In Chile and in Argentina the word zorro has positive connotations of someone astute or shrewd. But in Argentina it can also mean female private parts or a person who prefers polygamy. In Costa Rica a promiscuous person, and in Ecuador a homosexual.

In Mexico and Colombia maraca is a type of instrument. But in Argentina the word is used to denote a homosexual, in Chile to a woman who mingles with too many men or deceives them, in Guatemala a Spaniard born is Spain.

In some countries chichi has affectionate undertones. In El Salvador, Panama and the Dominican Republic it is a recently born baby. In addition, chichi in Bolivia and Honduras is used by boyfriends to refer tenderly to their girlfriends. Beware though and never use this word to win over a girl in Spain – it can win you only a slap in the face, as it means female private parts there.

Camarón in Costa Rica and Panama means a temporal job, in Ecuador a person that can’t drive very well, in Spain a mollusk, in Mexico it means sure, of course, and in Venezuela to sleep a short siesta.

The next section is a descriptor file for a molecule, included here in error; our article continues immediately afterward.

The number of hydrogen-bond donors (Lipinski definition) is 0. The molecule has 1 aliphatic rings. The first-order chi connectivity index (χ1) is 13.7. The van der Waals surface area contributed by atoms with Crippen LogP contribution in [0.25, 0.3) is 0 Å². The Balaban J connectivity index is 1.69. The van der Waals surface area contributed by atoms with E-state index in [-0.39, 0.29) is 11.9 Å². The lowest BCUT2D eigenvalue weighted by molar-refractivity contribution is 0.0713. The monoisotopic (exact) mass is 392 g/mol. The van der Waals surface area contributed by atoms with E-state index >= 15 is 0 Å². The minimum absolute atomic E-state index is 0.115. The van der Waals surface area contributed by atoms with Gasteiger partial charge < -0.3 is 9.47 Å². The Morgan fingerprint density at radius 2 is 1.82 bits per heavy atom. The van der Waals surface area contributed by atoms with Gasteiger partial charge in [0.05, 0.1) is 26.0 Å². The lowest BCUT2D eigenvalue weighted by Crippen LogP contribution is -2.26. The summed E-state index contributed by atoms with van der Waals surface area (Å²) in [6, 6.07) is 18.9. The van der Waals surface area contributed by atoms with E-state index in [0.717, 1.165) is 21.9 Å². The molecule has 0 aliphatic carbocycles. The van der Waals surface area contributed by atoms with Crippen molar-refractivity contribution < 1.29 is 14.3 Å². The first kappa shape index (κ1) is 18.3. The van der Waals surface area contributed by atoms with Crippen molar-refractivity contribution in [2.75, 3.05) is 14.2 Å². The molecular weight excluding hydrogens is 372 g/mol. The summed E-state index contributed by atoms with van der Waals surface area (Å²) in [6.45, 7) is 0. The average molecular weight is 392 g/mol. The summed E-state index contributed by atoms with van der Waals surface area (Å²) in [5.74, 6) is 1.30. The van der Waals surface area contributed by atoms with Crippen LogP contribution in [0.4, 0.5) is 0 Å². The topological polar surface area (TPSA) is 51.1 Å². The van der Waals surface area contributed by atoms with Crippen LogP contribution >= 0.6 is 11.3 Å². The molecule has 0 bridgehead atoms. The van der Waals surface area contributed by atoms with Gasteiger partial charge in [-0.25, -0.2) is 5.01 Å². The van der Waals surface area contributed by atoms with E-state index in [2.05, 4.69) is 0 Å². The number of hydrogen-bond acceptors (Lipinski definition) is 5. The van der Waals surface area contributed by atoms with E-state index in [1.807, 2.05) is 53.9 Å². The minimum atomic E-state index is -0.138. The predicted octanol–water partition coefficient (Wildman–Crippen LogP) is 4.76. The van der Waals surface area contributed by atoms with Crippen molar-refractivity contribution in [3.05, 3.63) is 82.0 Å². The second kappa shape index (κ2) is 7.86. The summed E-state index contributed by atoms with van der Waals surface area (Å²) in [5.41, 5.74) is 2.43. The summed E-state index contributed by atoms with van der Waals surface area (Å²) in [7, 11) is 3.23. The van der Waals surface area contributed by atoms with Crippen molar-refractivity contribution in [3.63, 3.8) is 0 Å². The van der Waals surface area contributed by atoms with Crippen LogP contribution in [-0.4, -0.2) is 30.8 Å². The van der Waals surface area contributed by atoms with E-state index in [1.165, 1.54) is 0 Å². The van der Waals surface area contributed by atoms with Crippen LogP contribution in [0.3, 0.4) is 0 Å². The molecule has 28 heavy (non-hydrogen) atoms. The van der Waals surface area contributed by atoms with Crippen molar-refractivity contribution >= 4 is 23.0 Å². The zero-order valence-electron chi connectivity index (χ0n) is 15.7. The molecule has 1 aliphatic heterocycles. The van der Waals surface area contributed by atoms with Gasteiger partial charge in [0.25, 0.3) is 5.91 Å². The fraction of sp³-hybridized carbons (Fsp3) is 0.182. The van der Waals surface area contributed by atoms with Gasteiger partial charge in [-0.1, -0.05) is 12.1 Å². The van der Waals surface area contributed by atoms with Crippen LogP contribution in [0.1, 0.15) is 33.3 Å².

In Chile seco has positive connotations of an able person. In Ecuador, however, the word denotes someone boring without social skills, as well as a certain dish. In Argentina seco is a blow, in El Salvador thin, without any fat, and in Uruguay a homosexual.

Cuero in Colombia, the Dominican Republic, and Puerto Rico means a prostitute, and in Costa Rica an easy woman. Interestingly, in Nicaragua the word has the opposite meaning – a virgin woman, whereas in Mexico it’s used to denote a man who is handsome and/or is a gentleman. In Panama it’s a word you use to express agreement.